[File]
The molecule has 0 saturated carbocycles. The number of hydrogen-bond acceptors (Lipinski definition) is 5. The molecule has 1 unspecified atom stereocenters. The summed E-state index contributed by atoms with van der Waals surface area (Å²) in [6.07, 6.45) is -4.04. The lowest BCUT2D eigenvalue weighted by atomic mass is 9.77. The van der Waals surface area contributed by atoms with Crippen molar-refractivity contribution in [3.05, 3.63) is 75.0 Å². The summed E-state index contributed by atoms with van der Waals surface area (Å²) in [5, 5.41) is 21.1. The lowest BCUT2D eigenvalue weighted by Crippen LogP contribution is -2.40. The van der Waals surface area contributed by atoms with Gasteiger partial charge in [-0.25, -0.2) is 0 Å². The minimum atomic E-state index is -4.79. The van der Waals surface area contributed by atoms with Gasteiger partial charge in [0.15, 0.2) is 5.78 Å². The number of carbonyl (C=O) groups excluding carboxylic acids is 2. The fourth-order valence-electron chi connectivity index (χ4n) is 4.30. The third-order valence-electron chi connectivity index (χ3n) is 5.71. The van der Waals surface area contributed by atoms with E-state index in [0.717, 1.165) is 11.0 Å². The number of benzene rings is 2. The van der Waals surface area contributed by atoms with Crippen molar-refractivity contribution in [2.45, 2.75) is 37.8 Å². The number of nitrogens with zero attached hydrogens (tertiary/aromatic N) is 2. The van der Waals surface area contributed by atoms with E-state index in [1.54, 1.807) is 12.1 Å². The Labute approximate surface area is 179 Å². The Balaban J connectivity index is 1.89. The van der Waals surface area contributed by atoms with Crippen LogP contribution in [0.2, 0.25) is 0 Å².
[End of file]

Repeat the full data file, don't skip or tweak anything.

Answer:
The molecule has 0 saturated carbocycles. The number of hydrogen-bond acceptors (Lipinski definition) is 5. The molecule has 1 unspecified atom stereocenters. The summed E-state index contributed by atoms with van der Waals surface area (Å²) in [6.07, 6.45) is -4.04. The lowest BCUT2D eigenvalue weighted by atomic mass is 9.77. The van der Waals surface area contributed by atoms with Crippen molar-refractivity contribution in [3.05, 3.63) is 75.0 Å². The summed E-state index contributed by atoms with van der Waals surface area (Å²) in [5, 5.41) is 21.1. The lowest BCUT2D eigenvalue weighted by Crippen LogP contribution is -2.40. The van der Waals surface area contributed by atoms with Gasteiger partial charge in [-0.25, -0.2) is 0 Å². The minimum atomic E-state index is -4.79. The van der Waals surface area contributed by atoms with Gasteiger partial charge in [0.15, 0.2) is 5.78 Å². The number of carbonyl (C=O) groups excluding carboxylic acids is 2. The fourth-order valence-electron chi connectivity index (χ4n) is 4.30. The third-order valence-electron chi connectivity index (χ3n) is 5.71. The van der Waals surface area contributed by atoms with E-state index in [0.717, 1.165) is 11.0 Å². The number of benzene rings is 2. The van der Waals surface area contributed by atoms with Crippen molar-refractivity contribution in [2.45, 2.75) is 37.8 Å². The number of nitrogens with zero attached hydrogens (tertiary/aromatic N) is 2. The van der Waals surface area contributed by atoms with E-state index in [1.54, 1.807) is 12.1 Å². The Labute approximate surface area is 179 Å². The Balaban J connectivity index is 1.89. The van der Waals surface area contributed by atoms with Crippen LogP contribution in [0.2, 0.25) is 0 Å².